Why The History of Religions Chart is Nonsense

The history of all religions explained in one fascinating graphic.
Jesus Diaz
Sploid
8 October 2014

I have known some very tech-savvy rabbis, but with the exception of the one or two whose day jobs involve IT, I would not necessarily turn to them if I needed guidance on, say, upgrading my laptop from Ubuntu 12.04 to 14.04. Technology site Gizmodo, apparently, is similarly out of its depth when discussing religion. But that doesn’t keep them from trying.

Jesus Diaz points us to a poster of an infographic created by Simon E. Davies purporting to show the history of all of the world’s religions. It’s cute. It’s pretty. And it is, as you would expect, oversimplified to the point of obfuscation.

For example, suggesting as this graphic does that Judaism sprang whole-cloth from Middle Eastern Shamanism and Canaanite polytheism is downright deceptive, and you don’t have to be an historian or theologian to know it. Abrahamic monotheism was something utterly different from all that preceded it that it should be a branch of its own.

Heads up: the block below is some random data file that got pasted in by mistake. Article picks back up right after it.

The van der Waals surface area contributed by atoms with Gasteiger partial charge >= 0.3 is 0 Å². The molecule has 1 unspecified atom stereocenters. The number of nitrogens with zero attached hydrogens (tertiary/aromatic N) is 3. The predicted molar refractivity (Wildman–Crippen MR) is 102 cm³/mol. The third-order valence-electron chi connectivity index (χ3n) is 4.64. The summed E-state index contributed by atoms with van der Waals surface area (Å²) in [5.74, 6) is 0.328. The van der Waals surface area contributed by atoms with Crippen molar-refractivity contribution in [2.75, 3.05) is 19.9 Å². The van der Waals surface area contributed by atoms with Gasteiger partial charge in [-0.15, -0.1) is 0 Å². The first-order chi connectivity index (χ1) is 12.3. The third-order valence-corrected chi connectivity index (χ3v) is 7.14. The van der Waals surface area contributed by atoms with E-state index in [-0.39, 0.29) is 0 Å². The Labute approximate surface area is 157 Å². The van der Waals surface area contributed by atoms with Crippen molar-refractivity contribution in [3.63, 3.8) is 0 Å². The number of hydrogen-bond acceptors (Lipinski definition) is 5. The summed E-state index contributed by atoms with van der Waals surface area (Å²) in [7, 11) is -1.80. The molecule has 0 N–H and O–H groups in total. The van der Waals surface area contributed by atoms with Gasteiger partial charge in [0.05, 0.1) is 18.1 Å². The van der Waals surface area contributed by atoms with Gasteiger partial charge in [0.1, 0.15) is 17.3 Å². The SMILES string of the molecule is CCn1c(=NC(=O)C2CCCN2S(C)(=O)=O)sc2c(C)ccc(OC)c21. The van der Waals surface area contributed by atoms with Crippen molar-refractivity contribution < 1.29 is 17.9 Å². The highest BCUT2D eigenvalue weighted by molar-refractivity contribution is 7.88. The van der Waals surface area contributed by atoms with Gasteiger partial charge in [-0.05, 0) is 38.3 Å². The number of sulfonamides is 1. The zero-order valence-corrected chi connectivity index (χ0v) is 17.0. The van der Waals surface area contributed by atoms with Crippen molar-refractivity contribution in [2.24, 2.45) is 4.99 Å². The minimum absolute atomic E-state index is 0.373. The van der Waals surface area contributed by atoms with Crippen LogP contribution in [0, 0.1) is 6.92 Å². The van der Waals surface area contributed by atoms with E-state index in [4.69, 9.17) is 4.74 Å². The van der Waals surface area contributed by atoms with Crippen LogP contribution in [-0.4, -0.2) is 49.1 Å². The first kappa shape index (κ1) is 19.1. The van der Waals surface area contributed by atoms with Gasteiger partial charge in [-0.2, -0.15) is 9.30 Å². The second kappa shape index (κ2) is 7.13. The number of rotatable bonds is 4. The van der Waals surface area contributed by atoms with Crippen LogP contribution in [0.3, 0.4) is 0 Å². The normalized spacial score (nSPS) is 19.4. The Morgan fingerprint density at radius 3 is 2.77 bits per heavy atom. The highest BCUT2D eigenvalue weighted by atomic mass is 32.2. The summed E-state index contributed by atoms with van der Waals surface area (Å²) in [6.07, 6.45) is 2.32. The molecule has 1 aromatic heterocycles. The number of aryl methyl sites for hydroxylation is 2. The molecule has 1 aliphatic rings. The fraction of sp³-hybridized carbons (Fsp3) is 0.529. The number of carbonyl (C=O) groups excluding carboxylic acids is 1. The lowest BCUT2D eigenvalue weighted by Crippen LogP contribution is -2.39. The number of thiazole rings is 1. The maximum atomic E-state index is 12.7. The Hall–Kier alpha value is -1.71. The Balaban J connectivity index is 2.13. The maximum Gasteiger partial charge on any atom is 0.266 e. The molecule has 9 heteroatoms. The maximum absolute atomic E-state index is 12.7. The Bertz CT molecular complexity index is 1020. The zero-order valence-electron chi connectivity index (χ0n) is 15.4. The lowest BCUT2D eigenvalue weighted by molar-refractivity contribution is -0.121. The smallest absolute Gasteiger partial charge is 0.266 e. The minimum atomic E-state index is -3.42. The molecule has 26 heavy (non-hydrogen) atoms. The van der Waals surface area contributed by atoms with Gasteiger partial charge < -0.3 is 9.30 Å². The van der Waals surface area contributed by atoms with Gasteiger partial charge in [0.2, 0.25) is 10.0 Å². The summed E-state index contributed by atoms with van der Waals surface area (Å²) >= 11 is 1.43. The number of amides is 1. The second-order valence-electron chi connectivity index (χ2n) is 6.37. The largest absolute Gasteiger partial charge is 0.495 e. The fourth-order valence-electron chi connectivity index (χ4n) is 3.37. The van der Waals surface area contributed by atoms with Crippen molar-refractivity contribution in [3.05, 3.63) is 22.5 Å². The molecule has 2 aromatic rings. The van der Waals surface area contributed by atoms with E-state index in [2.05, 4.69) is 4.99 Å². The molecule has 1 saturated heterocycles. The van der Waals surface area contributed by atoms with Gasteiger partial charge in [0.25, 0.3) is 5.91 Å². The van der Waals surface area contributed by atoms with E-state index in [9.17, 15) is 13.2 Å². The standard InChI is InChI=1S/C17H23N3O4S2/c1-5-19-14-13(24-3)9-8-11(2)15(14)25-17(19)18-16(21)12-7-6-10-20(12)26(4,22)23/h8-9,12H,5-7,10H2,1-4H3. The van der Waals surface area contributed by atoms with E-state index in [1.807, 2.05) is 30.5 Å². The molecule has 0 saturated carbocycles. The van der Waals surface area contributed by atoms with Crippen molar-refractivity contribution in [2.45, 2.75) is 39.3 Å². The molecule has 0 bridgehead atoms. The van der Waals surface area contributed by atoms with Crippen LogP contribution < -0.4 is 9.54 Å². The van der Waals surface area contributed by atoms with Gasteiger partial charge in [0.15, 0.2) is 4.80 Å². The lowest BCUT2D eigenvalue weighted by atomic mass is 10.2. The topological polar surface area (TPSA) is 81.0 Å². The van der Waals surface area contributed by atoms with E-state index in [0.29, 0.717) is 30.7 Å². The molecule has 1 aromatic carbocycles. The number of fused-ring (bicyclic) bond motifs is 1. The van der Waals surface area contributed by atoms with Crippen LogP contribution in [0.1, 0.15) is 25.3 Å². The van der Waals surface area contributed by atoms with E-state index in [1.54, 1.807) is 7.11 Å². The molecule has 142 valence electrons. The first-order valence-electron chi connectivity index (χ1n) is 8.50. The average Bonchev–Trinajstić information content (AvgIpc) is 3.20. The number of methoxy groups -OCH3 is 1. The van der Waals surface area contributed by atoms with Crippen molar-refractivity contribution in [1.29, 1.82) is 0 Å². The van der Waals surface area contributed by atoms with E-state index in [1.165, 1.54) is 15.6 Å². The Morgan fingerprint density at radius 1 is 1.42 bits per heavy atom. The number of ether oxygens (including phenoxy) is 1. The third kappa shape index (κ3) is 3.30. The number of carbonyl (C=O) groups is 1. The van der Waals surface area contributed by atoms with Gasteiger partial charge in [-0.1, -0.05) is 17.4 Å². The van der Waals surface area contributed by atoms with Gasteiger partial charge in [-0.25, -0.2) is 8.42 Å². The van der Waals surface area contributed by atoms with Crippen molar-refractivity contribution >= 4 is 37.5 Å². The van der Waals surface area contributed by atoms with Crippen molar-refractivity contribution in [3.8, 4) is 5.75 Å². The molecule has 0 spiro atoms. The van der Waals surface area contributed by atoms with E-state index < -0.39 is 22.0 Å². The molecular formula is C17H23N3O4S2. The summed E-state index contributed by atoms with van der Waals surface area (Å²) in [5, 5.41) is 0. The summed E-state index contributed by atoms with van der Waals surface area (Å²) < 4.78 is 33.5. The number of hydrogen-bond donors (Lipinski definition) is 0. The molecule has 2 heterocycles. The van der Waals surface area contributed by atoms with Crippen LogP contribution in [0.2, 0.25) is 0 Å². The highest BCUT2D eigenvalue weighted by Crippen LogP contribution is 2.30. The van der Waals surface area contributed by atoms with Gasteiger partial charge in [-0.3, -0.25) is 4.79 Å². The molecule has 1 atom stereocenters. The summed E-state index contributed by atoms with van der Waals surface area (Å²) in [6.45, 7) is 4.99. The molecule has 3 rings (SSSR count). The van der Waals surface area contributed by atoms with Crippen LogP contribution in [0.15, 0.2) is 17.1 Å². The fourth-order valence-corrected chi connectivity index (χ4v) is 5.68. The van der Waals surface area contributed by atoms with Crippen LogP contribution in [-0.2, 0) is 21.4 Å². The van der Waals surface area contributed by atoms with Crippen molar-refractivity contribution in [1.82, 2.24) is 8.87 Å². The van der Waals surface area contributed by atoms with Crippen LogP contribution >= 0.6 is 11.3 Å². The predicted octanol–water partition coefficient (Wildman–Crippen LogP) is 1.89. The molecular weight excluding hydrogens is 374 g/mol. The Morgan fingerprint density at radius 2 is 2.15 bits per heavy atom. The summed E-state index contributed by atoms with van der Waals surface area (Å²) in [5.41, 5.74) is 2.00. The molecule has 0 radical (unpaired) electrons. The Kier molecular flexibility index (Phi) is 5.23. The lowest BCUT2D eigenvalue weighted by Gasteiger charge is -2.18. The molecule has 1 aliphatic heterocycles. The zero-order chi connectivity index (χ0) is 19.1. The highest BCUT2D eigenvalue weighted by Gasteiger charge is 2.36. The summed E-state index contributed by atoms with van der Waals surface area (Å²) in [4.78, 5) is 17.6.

Of course, that would give credence to the concept of revelation, and the pseudo-scientists who look at this chart and nod their heads are likely unready to do that. It would make them sound like (gasp!) believers.

But what really set me off was Diaz’ final paragraph:

Ultimately, the lesson here is that high priests of every religion through the ages have been nothing more than unimaginative Hollywood movie producers with a taste for derivative material.

That flip remark may sound clever to Mr. Diaz and his editors, but it is unmitigated nonsense. I won’t speak for or about any other faith, but a simple perusal of the jacket copy of Thomas Cahill’s The Gifts of the Jews would put paid to any suggestion that all faiths are derivative material.

There are some things in life that fairly beg to be simplified. And there are others that defy simplification. Wisdom will tell the difference, and wisdom suggests that trying to turn a complex, nuanced subject like the history of religion and turning it into a wall chart is a bad idea.

Far worse, however, is admitting that you have taken theology classes and that you still find all religion unimaginative and derivative. It suggests either a poor school, a poor student, or both.

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